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Commentary: How County Leaders Can Drive IT Success

Nevada County's chief information officer, Steve Monaghan, offers the last in a series of commentaries about how county IT leaders in California can function and lead their teams more successfully.

The following commentary by Nevada County Chief Information Officer Steve Monaghan was first published by Rural County Representatives of California. It's the last in a series by Monaghan.

As a county leader (board supervisor, county administrator, department head or manager), do you know what your IT department’s priorities are, what they are working on, and how satisfied your organization is with the IT services and solutions they deliver? Do you understand the current cyber risk level you face and the cost and life cycle of your IT product and solution portfolio, so that you are properly budgeting for its replacement? Well-functioning IT governance delivers all these answers, providing overall IT business alignment and oversight by nontechnical county leaders – who pay for and use all the IT products in the first place. Governance comes from the Greek word "Kuberma’n," "to steer a ship: the process of continually orienting and adjusting.” It is said that a failure in an IT project is a failure with IT governance. County leadership outside of IT should own and drive effective IT governance.

Selecting, implementing and managing IT products and solutions has become a major leadership and management issue, strategic element and an increasing budget demand across all levels of government. Just as with any other county operational area like human resources, fleet management, finance/accounting, etc., IT management and operations can be well executed, very poorly executed or just be simply mediocre. Any government organization regardless of size can end up with any of these three options. The level of engagement from top-level county leadership with your county’s IT governance drives what IT performance and quality you will have.

Emerging Issues Require Strong IT Governance

Cybersecurity: This is a growing threat to all counties, and IT risk management needs to be a fundamental function across every department and every IT project and product procured. This spans all county service, data, employee and IT system aspects, from new employee onboarding to vendor contract language and cyber insurance requirements. The negative operational impacts from a cyber attack are increasing as well for remediation costs and county services interruption. State and federal regulatory requirements for criminal justice, health, citizen private information and credit card transaction data seem to increase annually and come with growing noncompliance fines. The cyber insurance market is quickly maturing to not pay claims if a jurisdiction has not been adequately diligent and proactive in their cybersecurity efforts.

Changes in IT procurement models: For the past 10+ years, the IT industry has been slowly shifting how they price and sell their products from an upfront capital expenditure model where you purchase and own the solution/product, to an annual operational expenditure model where you pay to “use” the solution/product. This is the “cloud” services model and can either decrease or increase total cost of ownership over the long run. This impacts how counties plan and budget for IT investments with more costs shifting to annual operational budgets and with lower one-time capital procurement costs. Counties should have a five-year IT infrastructure replacement plan just like we do for roads and facilities. Enticing short-term product cost savings can commonly lead to much larger total cost of ownership in the five- to 10-year planning horizon in this new IT industry product pricing model.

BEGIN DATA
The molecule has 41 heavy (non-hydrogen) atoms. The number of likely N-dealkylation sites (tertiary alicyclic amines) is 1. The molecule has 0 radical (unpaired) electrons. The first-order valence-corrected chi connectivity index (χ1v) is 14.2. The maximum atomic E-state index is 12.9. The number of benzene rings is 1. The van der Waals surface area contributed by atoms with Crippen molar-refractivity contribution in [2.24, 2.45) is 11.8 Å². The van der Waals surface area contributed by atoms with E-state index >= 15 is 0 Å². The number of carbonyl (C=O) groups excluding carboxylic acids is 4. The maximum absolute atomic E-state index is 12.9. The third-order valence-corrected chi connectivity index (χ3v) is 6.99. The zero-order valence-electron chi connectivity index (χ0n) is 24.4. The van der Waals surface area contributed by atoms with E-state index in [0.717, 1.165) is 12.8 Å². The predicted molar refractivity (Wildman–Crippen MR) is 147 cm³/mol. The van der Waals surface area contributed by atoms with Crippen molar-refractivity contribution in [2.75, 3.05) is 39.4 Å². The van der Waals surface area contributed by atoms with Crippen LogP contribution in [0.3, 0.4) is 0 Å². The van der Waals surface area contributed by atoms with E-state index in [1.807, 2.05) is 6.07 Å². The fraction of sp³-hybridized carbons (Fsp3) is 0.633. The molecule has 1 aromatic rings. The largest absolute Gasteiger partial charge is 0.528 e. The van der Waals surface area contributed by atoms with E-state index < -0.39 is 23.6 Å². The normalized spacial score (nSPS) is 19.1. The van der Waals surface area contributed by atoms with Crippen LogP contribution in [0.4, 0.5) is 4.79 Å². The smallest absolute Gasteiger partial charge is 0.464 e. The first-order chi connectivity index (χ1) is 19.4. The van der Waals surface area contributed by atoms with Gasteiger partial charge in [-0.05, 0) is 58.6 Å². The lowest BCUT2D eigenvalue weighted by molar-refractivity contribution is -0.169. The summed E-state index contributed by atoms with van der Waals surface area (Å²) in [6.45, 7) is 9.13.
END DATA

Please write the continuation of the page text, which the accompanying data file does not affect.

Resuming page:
Consumerization of IT, increasing shadow IT: The availability of cloud-based employee productivity and collaboration tools has exploded. They are user friendly and can be easily procured with a credit card, bypassing formal IT procurement review and recommendation. This is called “shadow IT,” when employees and departments implement their own technology outside of the county established IT procurement processes. While many of these tools are fantastic, some are not, and they all can come with significant risk to the larger county organization and technical/data environment. Many of the tools are not created to address the higher standard needs of a government organization for cybersecurity and regulatory compliance. This creates risk to the county, and it is the board of supervisors that ultimately pays the seven-figure HIPAA-negligent breach fine, not the county department or employee who put sensitive regulated data in an unsecure cloud tool they put in place on their own. These tools can also duplicate functionality and increase costs when your county already has a similar secure solution in place. Lastly, they may not be sustainable for very long, as these tools rely on non-IT individual staff to support and are therefore vulnerable to lose that support during employee transfers or turnover.

Results of poor execution, or an overall lack of IT governance, can cause:
  • Recurring delays in the delivery of IT projects
  • Increased organizational exposure to unnecessary IT risks
  • IT decisions made without business strategy in mind, which can result in problems
  • Business misalignment or frustrations over not understanding what IT is doing for the business, whether IT is purely operational or strategic, and whether the IT service level is high
  • IT projects that do not solve a business issue
  • Compliance failures from all sides including data protection regulations, software licensing compliance, and state and federal regulations.

Well-Functioning IT Governance

Without the proper ongoing care and feeding, IT governance can fall into a process as just another committee that slows down the organization with little value. While poorly designed and run committees can certainly do that, good governance processes put in place the organizational infrastructure for IT-related issues to be discussed, evaluated at all angles, vetted by all stakeholders, and for timely smart IT investment decisions to be made and moved forward.